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AU - Sarks, Shirley

AU - Colville, Deb

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N2 - PURPOSE. To determine the effects of X-linked and autosomal recessive Alport syndrome on retinal basement membranes and how these result in the characteristic perimacular dot-andfleck retinopathy, lozenge, and macular hole. METHODS. The type IV collagen chains present in the normal retina were determined immunohistochemically. Ten patients with Alport syndrome underwent retinal photography and optical coherence tomography to determine the thickness of the internal limiting membrane (ILM) by segmentation analysis, the layers affected by the retinopathy, and any correlates of the lozenge and macular hole. Bruch's membrane was examined directly by electron microscopy in a donated Alport eye. RESULTS. The α3α4α5 type IV collagen network was present in the normal ILM and in the retinal pigment epithelium basement membrane of Bruch's membrane. In Alport syndrome, the ILM/nerve fiber layer and Bruch's membrane were both thinned. The dot-and-fleck retinopathy corresponded to hyperreflectivity of the ILM/nerve fiber layer in the distribution of the nerve fiber layer. The lozenge and macular hole corresponded to temporal macular thinning. The thinning across the whole retina was principally due to thinning of the ILM/nerve fiber layer and inner nuclear layer. CONCLUSIONS. The Alport dot-and-fleck retinopathy results primarily from abnormalities in the ILM/nerve fiber layer rather than in Bruch's membrane. Thinning of the ILM/nerve fiber layer contributes to the retinopathy, lozenge, and macular hole, possibly through interfering with nutrition of the overlying retina or clearance of metabolic by-products.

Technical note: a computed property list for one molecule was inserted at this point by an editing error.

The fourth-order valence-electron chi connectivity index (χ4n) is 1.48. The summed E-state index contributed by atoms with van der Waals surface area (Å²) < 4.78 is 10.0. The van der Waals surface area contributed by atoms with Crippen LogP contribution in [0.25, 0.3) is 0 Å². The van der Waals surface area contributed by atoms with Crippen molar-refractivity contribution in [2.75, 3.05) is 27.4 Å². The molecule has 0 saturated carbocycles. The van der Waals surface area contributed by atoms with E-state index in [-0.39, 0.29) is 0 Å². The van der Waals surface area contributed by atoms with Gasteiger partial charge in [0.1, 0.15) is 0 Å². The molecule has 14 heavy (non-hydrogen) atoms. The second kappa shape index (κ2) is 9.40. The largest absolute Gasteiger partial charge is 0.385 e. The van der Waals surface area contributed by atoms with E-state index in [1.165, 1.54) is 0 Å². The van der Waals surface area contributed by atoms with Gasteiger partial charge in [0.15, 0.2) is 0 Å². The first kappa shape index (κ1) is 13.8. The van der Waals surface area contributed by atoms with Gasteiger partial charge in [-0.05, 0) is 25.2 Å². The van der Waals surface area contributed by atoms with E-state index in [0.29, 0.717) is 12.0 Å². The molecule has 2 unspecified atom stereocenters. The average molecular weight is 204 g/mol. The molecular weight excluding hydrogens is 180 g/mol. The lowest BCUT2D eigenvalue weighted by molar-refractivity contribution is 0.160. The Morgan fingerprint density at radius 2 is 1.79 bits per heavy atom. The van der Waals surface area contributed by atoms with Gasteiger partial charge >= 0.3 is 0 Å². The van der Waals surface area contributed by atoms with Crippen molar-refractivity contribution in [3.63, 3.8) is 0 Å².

AB - PURPOSE. To determine the effects of X-linked and autosomal recessive Alport syndrome on retinal basement membranes and how these result in the characteristic perimacular dot-andfleck retinopathy, lozenge, and macular hole. METHODS. The type IV collagen chains present in the normal retina were determined immunohistochemically. Ten patients with Alport syndrome underwent retinal photography and optical coherence tomography to determine the thickness of the internal limiting membrane (ILM) by segmentation analysis, the layers affected by the retinopathy, and any correlates of the lozenge and macular hole. Bruch's membrane was examined directly by electron microscopy in a donated Alport eye. RESULTS. The α3α4α5 type IV collagen network was present in the normal ILM and in the retinal pigment epithelium basement membrane of Bruch's membrane. In Alport syndrome, the ILM/nerve fiber layer and Bruch's membrane were both thinned. The dot-and-fleck retinopathy corresponded to hyperreflectivity of the ILM/nerve fiber layer in the distribution of the nerve fiber layer. The lozenge and macular hole corresponded to temporal macular thinning. The thinning across the whole retina was principally due to thinning of the ILM/nerve fiber layer and inner nuclear layer. CONCLUSIONS. The Alport dot-and-fleck retinopathy results primarily from abnormalities in the ILM/nerve fiber layer rather than in Bruch's membrane. Thinning of the ILM/nerve fiber layer contributes to the retinopathy, lozenge, and macular hole, possibly through interfering with nutrition of the overlying retina or clearance of metabolic by-products.